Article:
#KnitWithBeth Lace Sampler

Beth, Yonca, Amy at the Universal booth
With the #KnitWithBeth Lace Sampler poncho yarn sponsors Yonca and Amy of Universal Yarns!

Want to learn something new? Make a commitment to someone else that requires learning a skill. Whether you want to learn how to design your own lace poncho or learn how to do a Facebook Live video, making a commitment is a great motivator! :-)

For the last two Fridays I’ve been appearing on the Creative Knitting magazine Facebook page, leading a Facebook Live knit along of the Lace Sampler poncho in the Spring issue. I’ve learned I LOVE doing live video, that I like having both a tall and short tripod (tall for long views of garments, short for closeups/tutorials), and that to create video in landscape format you have to START with the phone/recording device held horizontally. I hope those of you have watched have learned a few things from watching, hopefully about lace knitting and designing! Many thanks to the folks at Universal Yarn for sponsoring the knit along; you can see what they are up to on their Facebook page.
I’ve put together the various links and some resources from the knit along below. I hope you find them useful. You are welcome to ask me questions here or on my Facebook page. I’ll be going live there next Monday, February 20 Friday, Feb 17th at 1pm Eastern/10am Pacific with one last KAL “episode” and I think I’ve persuaded Kara to join me: see how far each of us has gotten in our Sampler!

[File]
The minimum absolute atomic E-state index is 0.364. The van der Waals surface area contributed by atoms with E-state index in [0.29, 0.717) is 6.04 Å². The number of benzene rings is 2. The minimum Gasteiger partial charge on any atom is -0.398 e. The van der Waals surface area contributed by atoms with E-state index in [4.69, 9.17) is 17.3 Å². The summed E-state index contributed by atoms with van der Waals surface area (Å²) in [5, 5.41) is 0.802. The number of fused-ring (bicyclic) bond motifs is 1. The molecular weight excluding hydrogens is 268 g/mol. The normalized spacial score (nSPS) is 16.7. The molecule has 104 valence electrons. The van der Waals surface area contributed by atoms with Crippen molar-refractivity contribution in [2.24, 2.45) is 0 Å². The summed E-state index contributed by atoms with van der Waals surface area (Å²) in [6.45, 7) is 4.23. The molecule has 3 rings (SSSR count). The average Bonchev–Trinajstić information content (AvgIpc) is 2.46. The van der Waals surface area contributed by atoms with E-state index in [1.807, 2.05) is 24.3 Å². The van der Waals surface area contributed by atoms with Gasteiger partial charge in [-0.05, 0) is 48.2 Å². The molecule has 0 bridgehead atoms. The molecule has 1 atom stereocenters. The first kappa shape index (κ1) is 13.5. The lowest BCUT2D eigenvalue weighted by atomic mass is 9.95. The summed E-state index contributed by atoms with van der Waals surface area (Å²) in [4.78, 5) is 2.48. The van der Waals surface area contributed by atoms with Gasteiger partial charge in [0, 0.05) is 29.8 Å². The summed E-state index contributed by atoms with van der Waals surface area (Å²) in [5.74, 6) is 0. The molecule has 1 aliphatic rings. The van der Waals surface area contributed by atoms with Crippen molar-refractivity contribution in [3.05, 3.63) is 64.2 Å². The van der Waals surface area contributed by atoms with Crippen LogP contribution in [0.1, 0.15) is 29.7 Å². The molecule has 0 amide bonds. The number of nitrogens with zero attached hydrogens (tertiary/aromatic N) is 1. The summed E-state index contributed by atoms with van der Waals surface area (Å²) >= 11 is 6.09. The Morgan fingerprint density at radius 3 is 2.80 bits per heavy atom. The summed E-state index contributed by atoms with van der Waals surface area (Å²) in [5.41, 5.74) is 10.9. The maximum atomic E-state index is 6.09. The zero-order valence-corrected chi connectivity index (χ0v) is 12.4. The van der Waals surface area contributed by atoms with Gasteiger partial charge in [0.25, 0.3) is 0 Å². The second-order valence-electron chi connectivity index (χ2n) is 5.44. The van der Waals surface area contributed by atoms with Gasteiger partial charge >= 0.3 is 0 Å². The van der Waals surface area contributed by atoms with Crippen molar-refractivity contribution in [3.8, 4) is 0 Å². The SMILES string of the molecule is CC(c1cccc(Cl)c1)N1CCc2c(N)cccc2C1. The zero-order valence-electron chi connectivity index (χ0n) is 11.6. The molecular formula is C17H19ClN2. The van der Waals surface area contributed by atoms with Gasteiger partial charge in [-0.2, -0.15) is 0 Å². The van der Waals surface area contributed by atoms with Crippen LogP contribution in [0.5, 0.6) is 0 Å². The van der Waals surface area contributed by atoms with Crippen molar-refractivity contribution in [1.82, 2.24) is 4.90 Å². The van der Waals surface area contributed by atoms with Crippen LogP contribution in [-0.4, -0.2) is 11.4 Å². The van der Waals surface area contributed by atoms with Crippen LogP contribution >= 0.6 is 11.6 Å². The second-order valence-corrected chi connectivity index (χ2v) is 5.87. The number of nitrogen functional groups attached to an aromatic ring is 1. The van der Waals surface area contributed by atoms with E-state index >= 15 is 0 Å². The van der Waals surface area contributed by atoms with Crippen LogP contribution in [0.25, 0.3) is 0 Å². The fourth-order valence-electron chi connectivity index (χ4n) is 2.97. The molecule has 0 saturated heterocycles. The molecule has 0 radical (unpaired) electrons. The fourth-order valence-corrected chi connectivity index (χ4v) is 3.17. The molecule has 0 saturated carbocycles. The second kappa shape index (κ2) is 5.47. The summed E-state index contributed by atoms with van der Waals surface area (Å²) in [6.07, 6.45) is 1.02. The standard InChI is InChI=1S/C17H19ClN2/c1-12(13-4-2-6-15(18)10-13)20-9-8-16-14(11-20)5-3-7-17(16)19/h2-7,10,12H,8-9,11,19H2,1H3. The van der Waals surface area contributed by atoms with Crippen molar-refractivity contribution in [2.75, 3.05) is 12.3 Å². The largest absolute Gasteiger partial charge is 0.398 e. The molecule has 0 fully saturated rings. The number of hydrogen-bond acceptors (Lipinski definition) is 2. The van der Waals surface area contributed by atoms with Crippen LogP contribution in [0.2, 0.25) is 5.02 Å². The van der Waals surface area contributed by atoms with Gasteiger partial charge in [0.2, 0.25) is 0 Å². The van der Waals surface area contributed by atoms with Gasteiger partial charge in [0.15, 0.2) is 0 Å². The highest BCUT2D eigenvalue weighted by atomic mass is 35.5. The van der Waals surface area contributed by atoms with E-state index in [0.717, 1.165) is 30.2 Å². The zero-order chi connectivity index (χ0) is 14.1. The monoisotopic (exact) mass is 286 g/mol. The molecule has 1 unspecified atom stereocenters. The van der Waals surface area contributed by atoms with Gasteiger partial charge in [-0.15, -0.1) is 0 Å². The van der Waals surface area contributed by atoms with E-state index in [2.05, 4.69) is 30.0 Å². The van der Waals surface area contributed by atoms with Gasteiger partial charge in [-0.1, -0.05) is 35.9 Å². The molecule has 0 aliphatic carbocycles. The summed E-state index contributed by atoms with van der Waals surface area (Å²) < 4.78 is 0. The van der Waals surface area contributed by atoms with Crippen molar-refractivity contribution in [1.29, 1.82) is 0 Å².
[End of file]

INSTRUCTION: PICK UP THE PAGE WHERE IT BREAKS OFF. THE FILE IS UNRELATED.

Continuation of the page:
poncho-onlyLinks to the KAL and related videos

  1. On the Creative Knitting page, Kara demos two techniques used in the Sampler’s stitch patterns.
  2. On the Power Purls Facebook page, Kara  shows some insertion patterns you could use instead of the ZigZag Trellis.
  3. And the KAL kicks off Feb 3, with me on the Creative Knitting magazine Facebook page. I went over some basics on the Lace Sampler as-is, and some considerations for designing your own. I showed some new swatches I was thinking of using for a different version of the poncho.
  4. Before the KAL on Friday the 10th, on thePower Purls’ page, Kara and I do Q and A on the KAL.
  5. And at 1pm Eastern/10am Pacific: the KAL conclusion, in which I showed more swatches, including an experimental one, and made my final choices for the new version.

Design Within A Rectangle

Panels of different sizeThe poncho’s rectangle is the canvas for playing with lace stitch patterns. The Sampler has three panels, each with a different stitch pattern. As the illustration shows, I could have made the panels the same or different sizes. There’s a design choice here, though the stitch repeat of each pattern has a part to play as well. When designing, you start with an idea, knowing that as you begin to implement it may change.

Interested in designing your own version of the poncho? Download this blank chart (with a chart symbol key) and give it a try!

Stitch Patterns Side by Side

If stitch patterns that sit side by side don’t have the same row repeat, it can be difficult to keep track of the row you are on for each pattern. When they have a common multiple, it can be a little easier to track. When working the final row of the largest repeat, you are also working a final row of smaller repeats. Put a marker in that final row, and count from it when checking where you are in smaller repeats. Move the marker up every time you finish one repeating the larger pattern.chart_row-reps-common